(GIN)—The deadly Ebola virus, once limited to central and east Africa, has erupted in the West African nation of Guinea. The latest official statistics put the toll at 86 suspected cases and 59 deaths.
“This is a rare disease,” cautioned Dr. Esther Sterk, tropical medicine advisor to Doctors Without Borders. “Epidemics are limited, but they create panic every time because Ebola is fatal in 25 to 90 percent of cases.
Sterk continued: “After an incubation period of 2 to 21 days, the virus causes a raging fever, headaches, muscle pain, conjunctivitis and general weakness… The virus spreads in the blood and paralyzes the immune system. It is particularly formidable because the body does not detect these viruses right away. When the organism does respond, it is often too late.”
“We are overwhelmed in the field, we are fighting against this epidemic with all the means we have at our disposal with the help of our partners”, said Sakoba Keita, Guinea’s chief disease prevention officer. “It is difficult but we will get there.”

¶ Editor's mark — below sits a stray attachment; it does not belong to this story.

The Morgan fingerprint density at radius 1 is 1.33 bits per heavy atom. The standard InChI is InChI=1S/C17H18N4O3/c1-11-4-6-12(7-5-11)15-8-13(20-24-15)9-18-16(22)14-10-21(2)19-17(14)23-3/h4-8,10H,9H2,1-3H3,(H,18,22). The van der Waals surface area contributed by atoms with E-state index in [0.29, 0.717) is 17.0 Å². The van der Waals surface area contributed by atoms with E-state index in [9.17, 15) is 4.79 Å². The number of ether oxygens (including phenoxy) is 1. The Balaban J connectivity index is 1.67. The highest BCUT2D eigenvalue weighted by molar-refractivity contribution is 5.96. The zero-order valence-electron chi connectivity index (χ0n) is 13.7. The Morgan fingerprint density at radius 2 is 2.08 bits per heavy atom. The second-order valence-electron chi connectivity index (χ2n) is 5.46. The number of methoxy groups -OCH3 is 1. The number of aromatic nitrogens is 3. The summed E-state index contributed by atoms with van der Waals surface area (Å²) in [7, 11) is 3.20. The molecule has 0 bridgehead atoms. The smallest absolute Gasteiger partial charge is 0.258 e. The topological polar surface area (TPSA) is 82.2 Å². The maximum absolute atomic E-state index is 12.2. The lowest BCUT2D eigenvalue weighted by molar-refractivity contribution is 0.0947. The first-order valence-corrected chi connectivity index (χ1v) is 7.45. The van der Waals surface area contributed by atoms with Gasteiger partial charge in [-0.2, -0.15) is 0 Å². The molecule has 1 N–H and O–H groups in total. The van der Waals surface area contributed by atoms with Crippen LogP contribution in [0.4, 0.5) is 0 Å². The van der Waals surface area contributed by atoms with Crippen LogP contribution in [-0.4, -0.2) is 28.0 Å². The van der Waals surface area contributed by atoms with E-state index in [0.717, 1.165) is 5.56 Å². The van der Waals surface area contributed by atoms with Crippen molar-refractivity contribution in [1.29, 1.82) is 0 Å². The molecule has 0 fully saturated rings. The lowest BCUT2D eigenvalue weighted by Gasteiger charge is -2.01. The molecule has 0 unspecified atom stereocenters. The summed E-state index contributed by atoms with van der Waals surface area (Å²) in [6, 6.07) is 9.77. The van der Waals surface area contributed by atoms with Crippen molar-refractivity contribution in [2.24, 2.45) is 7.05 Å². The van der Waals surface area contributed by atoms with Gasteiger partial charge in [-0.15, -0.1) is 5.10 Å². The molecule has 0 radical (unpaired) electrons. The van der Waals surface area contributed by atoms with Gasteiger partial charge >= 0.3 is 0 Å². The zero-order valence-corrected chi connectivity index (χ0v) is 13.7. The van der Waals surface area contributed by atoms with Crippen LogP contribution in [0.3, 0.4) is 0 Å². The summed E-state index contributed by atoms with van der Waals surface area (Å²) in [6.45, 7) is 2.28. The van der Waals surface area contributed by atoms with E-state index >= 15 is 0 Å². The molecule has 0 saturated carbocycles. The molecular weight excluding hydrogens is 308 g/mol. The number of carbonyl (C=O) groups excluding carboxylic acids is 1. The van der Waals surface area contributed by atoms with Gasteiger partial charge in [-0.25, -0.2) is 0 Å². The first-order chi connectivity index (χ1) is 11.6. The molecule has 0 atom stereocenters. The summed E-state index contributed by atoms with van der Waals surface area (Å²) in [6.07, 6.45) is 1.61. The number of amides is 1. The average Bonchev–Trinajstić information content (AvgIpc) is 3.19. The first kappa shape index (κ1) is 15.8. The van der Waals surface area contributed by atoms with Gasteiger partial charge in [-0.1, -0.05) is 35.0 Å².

Ebola was discovered in 1976 and the closely-related Marburg virus in 1967. Since then, more than 2,300 cases and 1,670 deaths have been reported. While alarming, these numbers pale in comparison to the mortality rate from malnutrition or other infectious diseases in Africa such as malaria, cholera, AIDS, dengue or tuberculosis.
Because of its lethal potential, Ebola has been studied as a Category 1 “biowarfare agent” both in the former Soviet Union and in the U.S. under the Defense Department’s Transformation Medical Technologies initiative. Funding into research for a treatment was increased in the U.S. after the September 11th attacks in 2001. A possible treatment is being developed jointly by the US Army Medical Research Institute of Infectious Diseases and private company Serepta Therapeutics.
Meanwhile, United Nations officials are reporting that the virus has spread to the capital, a port city of up to two million, from remote forests in the south. The government has sent out text messages, urging people to stay calm and wash their hands with soap.
Guinea is also currently grappling with epidemics of measles, cholera and meningitis.
Neighboring countries such as Liberia, Senegal and Sierra Leone are said to be on high alert in case the disease spreads. Five people are already reported to have died in Liberia after crossing from southern Guinea for treatment, Liberia’s Health Minister Walter Gwenigale told journalists.
However, it is not certain if they had Ebola.